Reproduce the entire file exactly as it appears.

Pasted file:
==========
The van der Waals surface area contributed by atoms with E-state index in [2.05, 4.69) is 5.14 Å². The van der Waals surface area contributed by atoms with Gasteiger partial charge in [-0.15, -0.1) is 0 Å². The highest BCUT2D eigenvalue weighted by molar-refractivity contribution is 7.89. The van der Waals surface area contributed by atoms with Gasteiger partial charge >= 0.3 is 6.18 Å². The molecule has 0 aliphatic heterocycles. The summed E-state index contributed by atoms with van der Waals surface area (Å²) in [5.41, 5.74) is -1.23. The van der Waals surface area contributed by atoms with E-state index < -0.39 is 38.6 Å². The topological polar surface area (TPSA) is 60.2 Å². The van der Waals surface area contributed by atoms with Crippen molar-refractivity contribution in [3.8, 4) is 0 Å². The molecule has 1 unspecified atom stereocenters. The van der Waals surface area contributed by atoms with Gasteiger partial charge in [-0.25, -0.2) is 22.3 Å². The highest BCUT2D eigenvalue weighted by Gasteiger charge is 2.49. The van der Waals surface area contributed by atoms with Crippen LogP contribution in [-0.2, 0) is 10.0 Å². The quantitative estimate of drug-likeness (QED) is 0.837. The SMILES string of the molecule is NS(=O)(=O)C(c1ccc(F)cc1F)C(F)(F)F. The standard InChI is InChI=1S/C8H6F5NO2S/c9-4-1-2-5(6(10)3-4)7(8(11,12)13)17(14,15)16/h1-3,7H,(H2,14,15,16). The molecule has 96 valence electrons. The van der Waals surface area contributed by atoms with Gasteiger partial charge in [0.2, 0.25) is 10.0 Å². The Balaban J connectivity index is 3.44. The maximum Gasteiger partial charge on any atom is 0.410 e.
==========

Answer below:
The van der Waals surface area contributed by atoms with E-state index in [2.05, 4.69) is 5.14 Å². The van der Waals surface area contributed by atoms with Gasteiger partial charge in [-0.15, -0.1) is 0 Å². The highest BCUT2D eigenvalue weighted by molar-refractivity contribution is 7.89. The van der Waals surface area contributed by atoms with Gasteiger partial charge >= 0.3 is 6.18 Å². The molecule has 0 aliphatic heterocycles. The summed E-state index contributed by atoms with van der Waals surface area (Å²) in [5.41, 5.74) is -1.23. The van der Waals surface area contributed by atoms with E-state index < -0.39 is 38.6 Å². The topological polar surface area (TPSA) is 60.2 Å². The van der Waals surface area contributed by atoms with Crippen molar-refractivity contribution in [3.8, 4) is 0 Å². The molecule has 1 unspecified atom stereocenters. The van der Waals surface area contributed by atoms with Gasteiger partial charge in [-0.25, -0.2) is 22.3 Å². The highest BCUT2D eigenvalue weighted by Gasteiger charge is 2.49. The van der Waals surface area contributed by atoms with Crippen LogP contribution in [-0.2, 0) is 10.0 Å². The quantitative estimate of drug-likeness (QED) is 0.837. The SMILES string of the molecule is NS(=O)(=O)C(c1ccc(F)cc1F)C(F)(F)F. The standard InChI is InChI=1S/C8H6F5NO2S/c9-4-1-2-5(6(10)3-4)7(8(11,12)13)17(14,15)16/h1-3,7H,(H2,14,15,16). The molecule has 96 valence electrons. The van der Waals surface area contributed by atoms with Gasteiger partial charge in [0.2, 0.25) is 10.0 Å². The Balaban J connectivity index is 3.44. The maximum Gasteiger partial charge on any atom is 0.410 e.